The point of the shepherd’s pie was to eat something comforting after our awful time down at the social welfare office, where we stood in line and Lilsister got yelled at by the gargoyle at the hatch for not putting her mark in the correct corner of the greasy paper which holds so much power.  Afterwards, being gluttons for punishment, we decided to go and register at the state employment agency, which costs our IMF-indebted government a billion euro a year to run.  I could say function, but I never lie.

Moving away from the porn he was navigating on his computer screen, the extremely skinny bloke behind the counter (who never rose from his seat to address us) told us that to register for a course, you had to register, which we advised him we were here to do.  Oh no he said, you can’t just come in and register.  We only take registrations from 9.30-1.30 Monday to Thursday, and you usually have to queue two and a half hours to do even that.  And every day we close the doors at 1.30 and there are people still waiting, we send them away.  We are public servants after all (okay I included that bit myself but it isn’t a lie).  We turn away on average twenty people a day, he said.  I then asked him about courses and he said there were waiting lists for ”many, many months” for the majority of them.  These courses are just fabulous – if you go on them, then your details are removed from the live register, which is the amount of people out of work in Ireland.  This means that the unemployment figures reported in Ireland at any one time are completely false, as they do not include all those people on the ”Jobs Club” course (where you work at a computer on your CV and discuss interview techniques in a room with other unemployed hopefuls – for 11 weeks); the ”Receptionist Skills” course (eh – switch skills?  For a whopping EIGHTEEN weeks) and other such useless, pointless entities which fudge the figures we present to our European bosses when we put our hands out for more bailout money.  I then asked about internships, as I had spotted a really good one that required journalistic ability and was working (for free mind) with a government agency doing interviews, press releases etc.  NO, I was told quite clearly by Starvingpornman, you must be unemployed for LONGER to even apply for an internship where you work full time hours doing the same work as everybody else, but for free, and while you’re there we take YOUR details off the live register and don’t report on the fact that you are still unemployed, just whoring your skills out for nowt.  I asked was there any way around this and was given a repeated loud NO.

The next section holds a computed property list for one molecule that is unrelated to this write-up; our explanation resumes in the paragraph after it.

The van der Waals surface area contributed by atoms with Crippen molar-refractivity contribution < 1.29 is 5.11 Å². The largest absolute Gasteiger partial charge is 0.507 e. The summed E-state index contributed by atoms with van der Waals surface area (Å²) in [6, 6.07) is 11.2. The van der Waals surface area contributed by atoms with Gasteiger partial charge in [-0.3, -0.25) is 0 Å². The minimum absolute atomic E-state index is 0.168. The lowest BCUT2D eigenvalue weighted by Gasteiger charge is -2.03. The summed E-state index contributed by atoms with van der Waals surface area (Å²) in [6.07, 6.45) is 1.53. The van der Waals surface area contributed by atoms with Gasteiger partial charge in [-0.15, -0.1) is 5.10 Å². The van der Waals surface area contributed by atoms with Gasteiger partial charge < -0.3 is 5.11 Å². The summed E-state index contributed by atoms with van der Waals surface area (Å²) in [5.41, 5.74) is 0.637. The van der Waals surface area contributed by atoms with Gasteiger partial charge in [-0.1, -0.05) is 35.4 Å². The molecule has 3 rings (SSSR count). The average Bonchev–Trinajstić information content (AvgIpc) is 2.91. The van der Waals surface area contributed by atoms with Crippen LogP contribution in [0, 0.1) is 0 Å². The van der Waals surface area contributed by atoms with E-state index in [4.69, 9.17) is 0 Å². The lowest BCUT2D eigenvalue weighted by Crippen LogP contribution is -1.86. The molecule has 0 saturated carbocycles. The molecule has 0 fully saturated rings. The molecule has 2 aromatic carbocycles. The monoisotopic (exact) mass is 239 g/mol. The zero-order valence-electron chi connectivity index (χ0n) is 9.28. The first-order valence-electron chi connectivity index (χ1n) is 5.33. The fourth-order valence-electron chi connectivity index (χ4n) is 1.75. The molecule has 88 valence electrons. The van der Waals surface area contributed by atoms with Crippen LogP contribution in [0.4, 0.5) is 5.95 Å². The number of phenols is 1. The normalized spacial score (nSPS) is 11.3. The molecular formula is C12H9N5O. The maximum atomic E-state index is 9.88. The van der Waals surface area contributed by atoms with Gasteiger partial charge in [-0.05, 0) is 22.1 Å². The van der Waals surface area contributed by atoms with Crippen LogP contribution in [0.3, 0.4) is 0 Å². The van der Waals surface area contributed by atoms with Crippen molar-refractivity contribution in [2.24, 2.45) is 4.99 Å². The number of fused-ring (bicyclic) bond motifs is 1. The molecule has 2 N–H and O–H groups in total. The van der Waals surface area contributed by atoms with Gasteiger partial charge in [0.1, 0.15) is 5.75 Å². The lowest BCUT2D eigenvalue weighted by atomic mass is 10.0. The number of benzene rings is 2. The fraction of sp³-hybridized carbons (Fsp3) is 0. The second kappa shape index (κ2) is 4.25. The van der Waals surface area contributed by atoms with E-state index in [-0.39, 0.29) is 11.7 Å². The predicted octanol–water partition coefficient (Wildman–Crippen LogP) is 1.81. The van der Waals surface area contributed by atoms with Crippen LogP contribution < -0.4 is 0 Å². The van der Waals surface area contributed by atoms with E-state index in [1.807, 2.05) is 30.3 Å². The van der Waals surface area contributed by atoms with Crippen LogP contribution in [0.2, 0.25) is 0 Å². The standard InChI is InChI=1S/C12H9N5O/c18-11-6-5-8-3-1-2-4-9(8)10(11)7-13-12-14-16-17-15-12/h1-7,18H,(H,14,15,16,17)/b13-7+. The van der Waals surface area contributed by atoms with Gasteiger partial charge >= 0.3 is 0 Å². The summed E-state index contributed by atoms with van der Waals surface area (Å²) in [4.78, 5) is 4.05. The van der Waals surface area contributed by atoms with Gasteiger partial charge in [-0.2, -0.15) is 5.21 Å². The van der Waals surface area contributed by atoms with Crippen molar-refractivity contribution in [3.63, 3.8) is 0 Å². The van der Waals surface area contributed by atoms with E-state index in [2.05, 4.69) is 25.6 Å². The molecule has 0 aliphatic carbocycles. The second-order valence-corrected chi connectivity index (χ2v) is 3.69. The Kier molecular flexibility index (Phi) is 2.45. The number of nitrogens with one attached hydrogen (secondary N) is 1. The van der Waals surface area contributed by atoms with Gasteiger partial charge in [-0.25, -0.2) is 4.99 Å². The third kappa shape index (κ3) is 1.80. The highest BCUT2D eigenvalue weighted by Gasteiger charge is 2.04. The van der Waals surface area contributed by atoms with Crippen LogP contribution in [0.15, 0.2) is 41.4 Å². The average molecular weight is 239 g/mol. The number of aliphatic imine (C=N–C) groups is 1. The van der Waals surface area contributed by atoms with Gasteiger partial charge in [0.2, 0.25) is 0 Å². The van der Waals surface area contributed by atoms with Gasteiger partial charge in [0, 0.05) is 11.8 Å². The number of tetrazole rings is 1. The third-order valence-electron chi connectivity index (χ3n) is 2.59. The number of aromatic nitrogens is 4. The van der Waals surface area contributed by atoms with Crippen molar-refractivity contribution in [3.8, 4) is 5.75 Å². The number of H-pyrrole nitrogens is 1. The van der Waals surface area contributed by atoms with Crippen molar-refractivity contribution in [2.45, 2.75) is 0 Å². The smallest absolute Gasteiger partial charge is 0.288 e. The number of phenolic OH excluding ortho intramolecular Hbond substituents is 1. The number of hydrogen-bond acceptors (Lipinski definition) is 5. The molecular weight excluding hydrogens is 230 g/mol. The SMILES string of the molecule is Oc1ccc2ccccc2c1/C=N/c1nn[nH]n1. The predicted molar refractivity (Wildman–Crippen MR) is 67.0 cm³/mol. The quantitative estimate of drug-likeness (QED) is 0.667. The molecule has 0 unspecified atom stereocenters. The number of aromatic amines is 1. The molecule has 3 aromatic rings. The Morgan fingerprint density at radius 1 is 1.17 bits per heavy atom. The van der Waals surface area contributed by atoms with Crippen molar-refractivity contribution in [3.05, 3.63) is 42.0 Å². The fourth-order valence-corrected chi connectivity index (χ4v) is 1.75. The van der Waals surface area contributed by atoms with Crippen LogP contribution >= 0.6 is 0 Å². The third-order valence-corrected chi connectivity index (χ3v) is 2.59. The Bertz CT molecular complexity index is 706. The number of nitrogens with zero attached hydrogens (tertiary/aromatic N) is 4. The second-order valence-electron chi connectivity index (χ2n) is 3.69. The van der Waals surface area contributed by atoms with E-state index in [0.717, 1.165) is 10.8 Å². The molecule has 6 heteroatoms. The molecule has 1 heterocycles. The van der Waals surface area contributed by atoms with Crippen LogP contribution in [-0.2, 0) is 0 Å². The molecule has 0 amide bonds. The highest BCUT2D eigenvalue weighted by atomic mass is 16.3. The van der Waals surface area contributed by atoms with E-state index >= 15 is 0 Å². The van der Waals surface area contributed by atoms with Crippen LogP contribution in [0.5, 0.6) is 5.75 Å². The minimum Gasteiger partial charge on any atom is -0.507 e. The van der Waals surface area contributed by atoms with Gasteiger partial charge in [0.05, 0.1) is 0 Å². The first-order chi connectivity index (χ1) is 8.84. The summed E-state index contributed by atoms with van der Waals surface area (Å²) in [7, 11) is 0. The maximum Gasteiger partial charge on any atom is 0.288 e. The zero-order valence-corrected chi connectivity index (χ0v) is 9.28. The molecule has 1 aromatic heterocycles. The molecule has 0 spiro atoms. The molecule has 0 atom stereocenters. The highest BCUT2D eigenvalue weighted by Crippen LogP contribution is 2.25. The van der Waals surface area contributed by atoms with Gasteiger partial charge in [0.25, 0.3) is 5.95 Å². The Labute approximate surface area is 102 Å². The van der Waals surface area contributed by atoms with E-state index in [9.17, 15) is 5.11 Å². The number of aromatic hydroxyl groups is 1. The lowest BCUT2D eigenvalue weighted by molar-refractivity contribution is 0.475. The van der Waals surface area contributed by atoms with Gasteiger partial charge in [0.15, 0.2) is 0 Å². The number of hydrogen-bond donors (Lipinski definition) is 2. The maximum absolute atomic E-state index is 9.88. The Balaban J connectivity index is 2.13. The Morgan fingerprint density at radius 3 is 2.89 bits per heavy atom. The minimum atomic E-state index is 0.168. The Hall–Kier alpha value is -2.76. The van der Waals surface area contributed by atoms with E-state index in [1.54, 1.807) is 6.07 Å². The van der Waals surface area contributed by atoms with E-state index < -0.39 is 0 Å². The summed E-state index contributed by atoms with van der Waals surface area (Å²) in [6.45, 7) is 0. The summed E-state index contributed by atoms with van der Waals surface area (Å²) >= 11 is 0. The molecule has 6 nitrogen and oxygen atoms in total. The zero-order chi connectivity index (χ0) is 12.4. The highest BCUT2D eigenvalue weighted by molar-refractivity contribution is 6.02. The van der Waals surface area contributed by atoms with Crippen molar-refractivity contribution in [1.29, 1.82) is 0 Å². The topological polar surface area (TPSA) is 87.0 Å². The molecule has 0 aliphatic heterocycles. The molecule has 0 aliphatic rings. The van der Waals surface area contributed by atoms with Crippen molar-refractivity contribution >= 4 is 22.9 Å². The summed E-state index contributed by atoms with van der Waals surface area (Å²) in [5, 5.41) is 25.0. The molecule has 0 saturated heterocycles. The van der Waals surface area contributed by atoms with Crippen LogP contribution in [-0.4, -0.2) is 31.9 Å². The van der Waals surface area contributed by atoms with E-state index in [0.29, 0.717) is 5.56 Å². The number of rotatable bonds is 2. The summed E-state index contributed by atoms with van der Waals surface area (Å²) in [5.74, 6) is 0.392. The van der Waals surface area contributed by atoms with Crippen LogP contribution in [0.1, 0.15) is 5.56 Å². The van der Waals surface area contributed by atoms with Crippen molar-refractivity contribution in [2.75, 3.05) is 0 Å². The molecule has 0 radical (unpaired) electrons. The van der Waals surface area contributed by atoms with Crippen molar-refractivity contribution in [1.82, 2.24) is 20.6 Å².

In essence, you must queue to register to queue to do courses with our state employment agency, which costs a billion a year to run, but which cannot see individuals after 1.30pm four days a week, lest lunchbreaks be interrupted.

Just to put the cherry on the cake, we popped along to our post office to collect our dole payment which, for anybody unemployed out there knows, is FUCKED at you through the window by the haggard and horrible post office mistresses, with a snarl and no word of a thanks for keeping post offices open, which only serve to hand people dole payments these days.

So!  To summarise:

There are no jobs in Ireland.

The state employment agency has no jobs, just courses, which have many months waiting lists, and the waiting lists themselves have waiting lists.

These courses may not lead to jobs.

The bitches at the post office can get off their fat arses and thank us for paying their pensions in the first place, and get over the fact that people are not on the dole because they love it, but because they were made redundant by companies who could claim 66% of the redundancy they paid you back from the government.  Why pay wages when you can get away with that?

Our parents are ungrateful, and depressing.

But cynicism and hatefulness, you will not have me!!!  I will NOT let you get the better of me!!!

Having said that, it may be time to pop a few headache tablets.